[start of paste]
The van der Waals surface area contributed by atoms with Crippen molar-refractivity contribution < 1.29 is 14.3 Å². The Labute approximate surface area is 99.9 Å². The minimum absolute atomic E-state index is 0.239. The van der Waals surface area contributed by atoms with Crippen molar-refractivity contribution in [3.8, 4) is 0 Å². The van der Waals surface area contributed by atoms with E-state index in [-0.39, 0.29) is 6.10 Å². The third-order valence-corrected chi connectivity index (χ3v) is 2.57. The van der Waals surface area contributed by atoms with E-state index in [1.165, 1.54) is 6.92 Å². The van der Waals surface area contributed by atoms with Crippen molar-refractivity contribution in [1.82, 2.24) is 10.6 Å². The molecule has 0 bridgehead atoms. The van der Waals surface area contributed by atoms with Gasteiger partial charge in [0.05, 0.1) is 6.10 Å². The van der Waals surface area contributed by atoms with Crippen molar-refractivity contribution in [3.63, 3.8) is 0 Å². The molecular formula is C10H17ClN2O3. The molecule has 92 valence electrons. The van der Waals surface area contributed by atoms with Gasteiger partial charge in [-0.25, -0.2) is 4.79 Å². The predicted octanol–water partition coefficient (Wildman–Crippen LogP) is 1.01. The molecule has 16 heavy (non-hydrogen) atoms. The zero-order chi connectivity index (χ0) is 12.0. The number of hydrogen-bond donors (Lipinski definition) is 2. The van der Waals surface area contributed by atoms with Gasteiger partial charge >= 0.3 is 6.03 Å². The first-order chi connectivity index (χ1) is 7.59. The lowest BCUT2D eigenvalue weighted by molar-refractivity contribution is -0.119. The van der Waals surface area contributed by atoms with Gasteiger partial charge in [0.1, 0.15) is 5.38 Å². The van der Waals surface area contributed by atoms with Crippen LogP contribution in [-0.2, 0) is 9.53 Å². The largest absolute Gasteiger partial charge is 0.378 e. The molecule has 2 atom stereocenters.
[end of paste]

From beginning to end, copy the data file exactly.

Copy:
The van der Waals surface area contributed by atoms with Crippen molar-refractivity contribution < 1.29 is 14.3 Å². The Labute approximate surface area is 99.9 Å². The minimum absolute atomic E-state index is 0.239. The van der Waals surface area contributed by atoms with Crippen molar-refractivity contribution in [3.8, 4) is 0 Å². The van der Waals surface area contributed by atoms with E-state index in [-0.39, 0.29) is 6.10 Å². The third-order valence-corrected chi connectivity index (χ3v) is 2.57. The van der Waals surface area contributed by atoms with E-state index in [1.165, 1.54) is 6.92 Å². The van der Waals surface area contributed by atoms with Crippen molar-refractivity contribution in [1.82, 2.24) is 10.6 Å². The molecule has 0 bridgehead atoms. The van der Waals surface area contributed by atoms with Gasteiger partial charge in [0.05, 0.1) is 6.10 Å². The van der Waals surface area contributed by atoms with Crippen molar-refractivity contribution in [3.63, 3.8) is 0 Å². The molecular formula is C10H17ClN2O3. The molecule has 92 valence electrons. The van der Waals surface area contributed by atoms with Gasteiger partial charge in [-0.25, -0.2) is 4.79 Å². The predicted octanol–water partition coefficient (Wildman–Crippen LogP) is 1.01. The molecule has 16 heavy (non-hydrogen) atoms. The zero-order chi connectivity index (χ0) is 12.0. The number of hydrogen-bond donors (Lipinski definition) is 2. The van der Waals surface area contributed by atoms with Gasteiger partial charge >= 0.3 is 6.03 Å². The first-order chi connectivity index (χ1) is 7.59. The lowest BCUT2D eigenvalue weighted by molar-refractivity contribution is -0.119. The van der Waals surface area contributed by atoms with Gasteiger partial charge in [0.1, 0.15) is 5.38 Å². The van der Waals surface area contributed by atoms with Crippen LogP contribution in [-0.2, 0) is 9.53 Å². The largest absolute Gasteiger partial charge is 0.378 e. The molecule has 2 atom stereocenters.